Are These Resume Buzzwords Killing Your Chances?

Resume terms to use

Zillions of resumes are useless except perhaps for lining a bird cage's floor. The main cause? Resume advice has changed little over the decades, so most resumes today feel moldy, cliche-larded, as if spewed from resume software or a hired gun from the disco era.

As a result, most resumes make savvy employers roll their eyes. Examples of hopelessly dated resume advice include:
  • Use power verbs -- "I spearheaded..." Yuck.

  • Sell yourself -- "I'm uniquely qualified for the position." Yuck.

  • Use business buzzwords -- "I delight in exceeding customer expectations, being a team player while being a self-starter, always driving initiatives to achieve bottom-line results." Some other word. Double-yuck.

  • Quantify -- "I saved/made the company $X zillion dollars." Employers are now wise to that tactic and often view such numbers as more inflated than a burst balloon. Indeed, if you added up all the dollars reported on resumes, it would exceed the Gross Domestic Product.


Use all those antiquated resume rules and, voila, you have a resume that makes the employer much more likely to click "delete" than to grant you an interview.

There is a better way.

You can replace employer suspicions with intrigue about you -- by telling a story. Stories are far more credible than are self-aggrandizing verbs and adjectives.

More: Avoid These Dangerous Resume Mistakes

Put yourself in your target prospective employer's shoes. What one-paragraph story could you tell that would make that employer want to interview you? Use what I call the "PAR" approach:
  • Tell a problem you faced.
  • Explain the way you approached it.
  • And then detail the positive result.


Here's an example from a resume written by an individual contributor.

  • The Problem -- "Everyone was hating the new talent management software."

  • The Approach -- " I was just a worker bee so I asked my boss if she might send an email to everyone asking them to write why they prefer the old software. That might help her decide what to do. "

  • The Result -- "She took my advice and, as a result, it was clear we were better off with the new software, but that the vendor needed to tweak the interface and provide a targeted training session. That all happened. In truth, still, not everyone is crazy about the software, but everyone is much less frustrated now."


Why This Works

It has an informal tone that seems authentic: "I was just a worker bee" and "not everyone is crazy about the software." True, that will turn off some employers but more will prefer it, feeling they're reading an honest yet intriguing resume from a real human being, not an assemblage of verbiage pulled from a resume-writing guide or cranked out by a resume-writing automaton who barely knows the applicant.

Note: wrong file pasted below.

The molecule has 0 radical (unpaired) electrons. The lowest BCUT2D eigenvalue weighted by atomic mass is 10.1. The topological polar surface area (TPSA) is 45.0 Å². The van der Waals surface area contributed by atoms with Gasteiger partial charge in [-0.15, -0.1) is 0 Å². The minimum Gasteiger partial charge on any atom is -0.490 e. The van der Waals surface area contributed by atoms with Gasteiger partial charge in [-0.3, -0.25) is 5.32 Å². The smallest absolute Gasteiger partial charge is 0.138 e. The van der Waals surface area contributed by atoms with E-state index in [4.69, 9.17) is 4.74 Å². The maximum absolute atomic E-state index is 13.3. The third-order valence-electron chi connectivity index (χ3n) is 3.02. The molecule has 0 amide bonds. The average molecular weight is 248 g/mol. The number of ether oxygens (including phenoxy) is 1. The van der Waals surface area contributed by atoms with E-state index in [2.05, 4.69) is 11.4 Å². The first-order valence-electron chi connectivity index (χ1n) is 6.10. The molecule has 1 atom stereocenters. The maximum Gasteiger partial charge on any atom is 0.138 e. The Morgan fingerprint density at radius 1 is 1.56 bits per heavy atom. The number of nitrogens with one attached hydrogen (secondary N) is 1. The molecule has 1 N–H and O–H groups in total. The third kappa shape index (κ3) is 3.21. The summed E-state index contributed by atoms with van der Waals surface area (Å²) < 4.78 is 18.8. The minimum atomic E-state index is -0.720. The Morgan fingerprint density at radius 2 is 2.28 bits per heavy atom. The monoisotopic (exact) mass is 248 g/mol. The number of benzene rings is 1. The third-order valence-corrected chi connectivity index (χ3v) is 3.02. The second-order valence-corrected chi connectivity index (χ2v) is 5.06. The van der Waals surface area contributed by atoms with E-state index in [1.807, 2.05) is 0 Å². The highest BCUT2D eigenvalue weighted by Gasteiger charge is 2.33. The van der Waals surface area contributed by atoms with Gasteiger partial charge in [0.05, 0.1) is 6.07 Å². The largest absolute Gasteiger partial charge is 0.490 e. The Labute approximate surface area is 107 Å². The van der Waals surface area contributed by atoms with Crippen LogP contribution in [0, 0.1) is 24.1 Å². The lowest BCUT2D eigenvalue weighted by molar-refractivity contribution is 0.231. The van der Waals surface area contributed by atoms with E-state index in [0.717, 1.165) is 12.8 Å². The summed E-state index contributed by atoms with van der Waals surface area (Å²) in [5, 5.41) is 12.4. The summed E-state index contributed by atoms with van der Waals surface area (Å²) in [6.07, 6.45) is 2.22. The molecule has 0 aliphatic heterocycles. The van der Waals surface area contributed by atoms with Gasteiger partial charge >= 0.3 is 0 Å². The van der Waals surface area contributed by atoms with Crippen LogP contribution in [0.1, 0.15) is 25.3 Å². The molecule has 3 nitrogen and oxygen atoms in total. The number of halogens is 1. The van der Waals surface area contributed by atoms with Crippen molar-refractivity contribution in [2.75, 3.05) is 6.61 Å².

Of course, your resume needs to be in your voice, one you're comfortable with. But whatever the tone, a rule of thumb is to include three PAR stories in your resume. Recent ones are preferable but more important is that they be stories likely to make your target employer think, "Hmm. She could be good in that position. I'll interview her."

Shouldn't these stories be saved for the interview or cover letter?

You should use them in cover letter, interview and resume. Perhaps use one in a cover letter, and you certainly can retell a story or stories in the interview. Most employers are overwhelmed with input from lots of job seekers. Usually, employers appreciate your repeating an illustrative story.

Indeed, tell your true, impressive stories in resume, cover letter and interview, and you're more likely to be hired and less likely to have your resume line a bird cage floor.


Ban These Words from Your Resume




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masud rana

Writing a resume is a pain. I just came across the site resume-help.org that has a great collection of resume writing tips for a resume novice. With their free resume samples and tips I was able to pull together a resume in less then an hour.

URL: http://www.resume-help.org/resume_writing_tips.htm

June 23 2013 at 4:38 AM Report abuse rate up rate down Reply
isabella mori

totally agree with you re stories. not sure what you were trying to say re "i spearheaded" - more info? and i disagree with the numbers. employers absolutely want to see numbers, for more than one reason (e.g. it actually makes the resume easier to read).

why not combine the two? here's an example from a winning resume:

"Decreased time needed to balance cash registers by 45% by understanding error patterns and devising a system which guaranteed an error-free result"

December 10 2012 at 12:50 PM Report abuse rate up rate down Reply

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